Mar 10 09:53:11 localhost.us-west-2.compute.internal dockerd[2637]: time="2020-03-10T09:53:11.568459388Z" level=warning msg="unknown container" container=7fe17cd
Mar 10 09:53:11 localhost.us-west-2.compute.internal dockerd[2637]: time="2020-03-10T09:53:11.585939743Z" level=warning msg="unknown container" container=7fe17cd
Mar 10 09:53:16 localhost.us-west-2.compute.internal dockerd[2637]: time="2020-03-10T09:53:16.241294765Z" level=warning msg="unknown container" container=1b59436
Mar 10 09:53:16 localhost.us-west-2.compute.internal dockerd[2637]: time="2020-03-10T09:53:16.257953973Z" level=warning msg="unknown container" container=1b59436
Mar 10 09:53:18 localhost.us-west-2.compute.internal dockerd[2637]: time="2020-03-10T09:53:18.941758865Z" level=warning msg="unknown container" container=2412096
Mar 10 09:53:18 localhost.us-west-2.compute.internal dockerd[2637]: time="2020-03-10T09:53:18.958096357Z" level=warning msg="unknown container" container=2412096
Mar 10 09:53:26 localhost.us-west-2.compute.internal dockerd[2637]: time="2020-03-10T09:53:26.565414542Z" level=warning msg="unknown container" container=7fe17cd
Mar 10 09:53:26 localhost.us-west-2.compute.internal dockerd[2637]: time="2020-03-10T09:53:26.581139608Z" level=warning msg="unknown container" container=7fe17cd

7. List All Catalogs

If you want to list all the journal catalogs, then you need to use --list-catalog option with journalctl command as shown below.

[root@localhost ~]# journalctl --list-catalog
0027229ca0644181a76c4e92458afa2e systemd: One or more messages could not be forwarded to syslog
1dee0369c7fc4736b7099b38ecb46ee7 systemd: Mount point is not empty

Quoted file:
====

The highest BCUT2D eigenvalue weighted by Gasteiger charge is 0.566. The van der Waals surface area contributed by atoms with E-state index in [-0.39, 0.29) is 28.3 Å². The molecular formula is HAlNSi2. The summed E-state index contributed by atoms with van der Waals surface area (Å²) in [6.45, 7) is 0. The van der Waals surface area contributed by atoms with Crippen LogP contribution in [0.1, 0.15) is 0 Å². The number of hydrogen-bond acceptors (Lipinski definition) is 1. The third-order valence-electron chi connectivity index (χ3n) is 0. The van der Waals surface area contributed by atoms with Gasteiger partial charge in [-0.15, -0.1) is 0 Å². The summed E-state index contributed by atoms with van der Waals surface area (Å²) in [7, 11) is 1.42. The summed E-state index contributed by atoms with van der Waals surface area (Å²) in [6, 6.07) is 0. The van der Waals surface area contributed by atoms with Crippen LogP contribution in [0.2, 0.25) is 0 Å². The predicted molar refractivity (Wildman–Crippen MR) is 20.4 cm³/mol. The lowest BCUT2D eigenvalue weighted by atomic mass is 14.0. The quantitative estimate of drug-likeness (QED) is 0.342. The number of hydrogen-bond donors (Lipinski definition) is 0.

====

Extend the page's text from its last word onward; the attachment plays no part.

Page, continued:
24d8d4452573402496068381a6312df2 systemd: A virtual machine or container has been started
3354939424b4456d9802ca8333ed424a systemd: Session @SESSION_ID@ has been terminated
39f53479d3a045ac8e11786248231fbf systemd: Unit @UNIT@ has finished start-up
45f82f4aef7a4bbf942ce861d1f20990 systemd: Time zone change to @TIMEZONE@
58432bd3bace477cb514b56381b8a758 systemd: A virtual machine or container has been terminated
641257651c1b4ec9a8624d7a40a9e1e7 systemd: Process @EXECUTABLE@ could not be executed
6bbd95ee977941e497c48be27c254128 systemd: System sleep state @SLEEP@ entered
7b05ebc668384222baa8881179cfda54 systemd: Unit @UNIT@ has finished reloading its configuration
7d4958e842da4a758f6c1cdc7b36dcc5 systemd: Unit @UNIT@ has begun start-up
8811e6df2a8e40f58a94cea26f8ebf14 systemd: System sleep state @SLEEP@ left
8d45620c1a4348dbb17410da57c60c66 systemd: A new session @SESSION_ID@ has been created for user @USER_ID@
98268866d1d54a499c4e98921d93bc40 systemd: System shutdown initiated
9d1aaa27d60140bd96365438aad20286 systemd: Unit @UNIT@ has finished shutting down
a596d6fe7bfa4994828e72309e95d61e systemd: Messages from a service have been suppressed
b07a249cd024414a82dd00cd181378ff systemd: System start-up is now complete
be02cf6855d2428ba40df7e9d022f03d systemd: Unit @UNIT@ has failed

8. Update Catalogs

If you want to update journal catalogs, then you need to use --update-catalog option with journalctl command as specified below.

[root@localhost ~]# journalctl --update-catalog

9. Check Output in Verbose Mode

If you want to check the output in verbose mode, then you need to use -o verbose option as mentioned below.

[root@localhost ~]# journalctl -o verbose
-- Logs begin at Mon 2020-03-09 16:20:16 UTC, end at Tue 2020-03-10 10:56:26 UTC. --
Mon 2020-03-09 16:20:16.734983 UTC [s=7f4235df39a949b0b1384935107baaf0;i=1;b=b9ffa520de304b60922f3e30352bd9bb;m=21f430;t=5a06e60efe707;x=a3f611316212c3d4]